visa application about one of his in-laws being involved with Al Qaeda. Court documents revealed an FBI informant had gathered evidence used to indict Niazi. Monteilh then emerged to identify himself as the FBI informant who warned the bureau about Niazi.
Monteilh said at the time he went public because the FBI owed him money for spying and had burned him by failing to intervene in a criminal case that put him behind bars. The Weekly's reporting later exposed Monteilh's criminal record and separate allegations claiming he was a conman.
Besides seeking a court-ordered end to the FBI using informants like Monteilh to spy on Americans and those freely practicing their religion as guaranteed in the U.S. Constitution, the suit wants the bureau to either turn over or
destroy all information that was collected “through the discriminatory
Also sought are unspecified damages for emotional distress for
the plaintiffs named in the suit: Sheikh Yassir Fazaga, Ali Malik and Yassir Abdel Rahim.
Fazaga, who was born in Eritrea in
Northeast Africa and moved to the United States at the age of 15, is the religious leader of Orange County Islamic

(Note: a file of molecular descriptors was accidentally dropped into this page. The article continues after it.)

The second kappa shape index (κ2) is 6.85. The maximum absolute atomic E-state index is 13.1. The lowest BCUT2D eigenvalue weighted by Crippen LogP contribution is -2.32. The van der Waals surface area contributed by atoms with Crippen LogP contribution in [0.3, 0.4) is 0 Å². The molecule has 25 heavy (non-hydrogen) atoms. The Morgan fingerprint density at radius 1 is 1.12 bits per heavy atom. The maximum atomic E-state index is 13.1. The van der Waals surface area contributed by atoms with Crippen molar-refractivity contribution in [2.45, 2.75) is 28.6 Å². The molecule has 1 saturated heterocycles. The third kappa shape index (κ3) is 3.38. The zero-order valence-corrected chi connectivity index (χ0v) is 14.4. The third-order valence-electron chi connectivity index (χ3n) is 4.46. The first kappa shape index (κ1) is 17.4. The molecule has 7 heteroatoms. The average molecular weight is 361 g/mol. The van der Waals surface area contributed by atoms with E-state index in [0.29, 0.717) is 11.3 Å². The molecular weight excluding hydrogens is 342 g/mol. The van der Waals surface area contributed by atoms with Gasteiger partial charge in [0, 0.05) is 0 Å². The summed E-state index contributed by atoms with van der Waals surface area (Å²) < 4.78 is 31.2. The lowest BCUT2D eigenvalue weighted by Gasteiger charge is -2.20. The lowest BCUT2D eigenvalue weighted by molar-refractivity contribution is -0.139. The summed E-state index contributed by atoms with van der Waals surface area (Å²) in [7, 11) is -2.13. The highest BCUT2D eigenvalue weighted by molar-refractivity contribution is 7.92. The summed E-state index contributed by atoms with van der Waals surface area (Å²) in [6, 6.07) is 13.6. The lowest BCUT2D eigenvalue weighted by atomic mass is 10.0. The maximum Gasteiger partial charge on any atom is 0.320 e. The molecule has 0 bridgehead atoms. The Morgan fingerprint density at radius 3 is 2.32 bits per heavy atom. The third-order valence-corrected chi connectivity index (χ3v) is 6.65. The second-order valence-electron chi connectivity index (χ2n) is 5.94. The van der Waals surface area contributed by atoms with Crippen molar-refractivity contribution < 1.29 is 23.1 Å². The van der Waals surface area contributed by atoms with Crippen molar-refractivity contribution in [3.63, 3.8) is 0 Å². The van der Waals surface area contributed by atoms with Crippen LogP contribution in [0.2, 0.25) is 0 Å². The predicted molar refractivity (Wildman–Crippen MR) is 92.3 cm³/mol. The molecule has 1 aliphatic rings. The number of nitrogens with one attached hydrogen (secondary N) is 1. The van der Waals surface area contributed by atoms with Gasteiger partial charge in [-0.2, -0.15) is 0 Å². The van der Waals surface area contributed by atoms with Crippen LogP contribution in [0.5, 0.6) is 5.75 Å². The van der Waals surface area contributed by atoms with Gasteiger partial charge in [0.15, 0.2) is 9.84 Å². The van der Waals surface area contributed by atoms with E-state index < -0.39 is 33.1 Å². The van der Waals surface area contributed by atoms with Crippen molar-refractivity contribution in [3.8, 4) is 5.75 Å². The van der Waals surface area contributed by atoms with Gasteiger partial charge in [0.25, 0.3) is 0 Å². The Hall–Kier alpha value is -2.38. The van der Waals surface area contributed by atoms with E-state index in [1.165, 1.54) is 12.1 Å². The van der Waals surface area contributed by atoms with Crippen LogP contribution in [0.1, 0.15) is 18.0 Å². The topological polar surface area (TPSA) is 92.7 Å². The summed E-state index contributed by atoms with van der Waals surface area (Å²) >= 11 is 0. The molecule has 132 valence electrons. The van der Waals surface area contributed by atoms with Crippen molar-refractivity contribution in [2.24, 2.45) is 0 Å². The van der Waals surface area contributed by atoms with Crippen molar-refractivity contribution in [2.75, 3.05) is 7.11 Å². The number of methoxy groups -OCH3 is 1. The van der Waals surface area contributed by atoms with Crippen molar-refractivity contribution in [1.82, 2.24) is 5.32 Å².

Foundation in Mission Viejo and the director of
the Mental Health Department at Access California, an Anaheim social services agency. He was among the religious leaders around the country who signed a plea to Orange County District Attorney Tony Rackauckas urging criminal charges be dropped against the “Irvine 11,” Muslim students who disrupted a February 2010 speech at UC Irvine by Michael Oren, Israel's ambassador to the United States. Charges against one student have since been dropped pending his completion of community service.
Malik, a Palestinian American who now works for a San Francisco nonprofit, was asked by the Irvine mosque's imam to help eager convert Monteilh, who went by “Farouk al-Aziz” around Muslims and “Oracle” around FBI agents, learn about the religion. Malik, who has said al-Aziz wanted to talk about jihad instead of his new faith, tipped mosque leaders off about being suspicious of al-Aziz/Monteilh, especially when he started showing up at Malik's gym.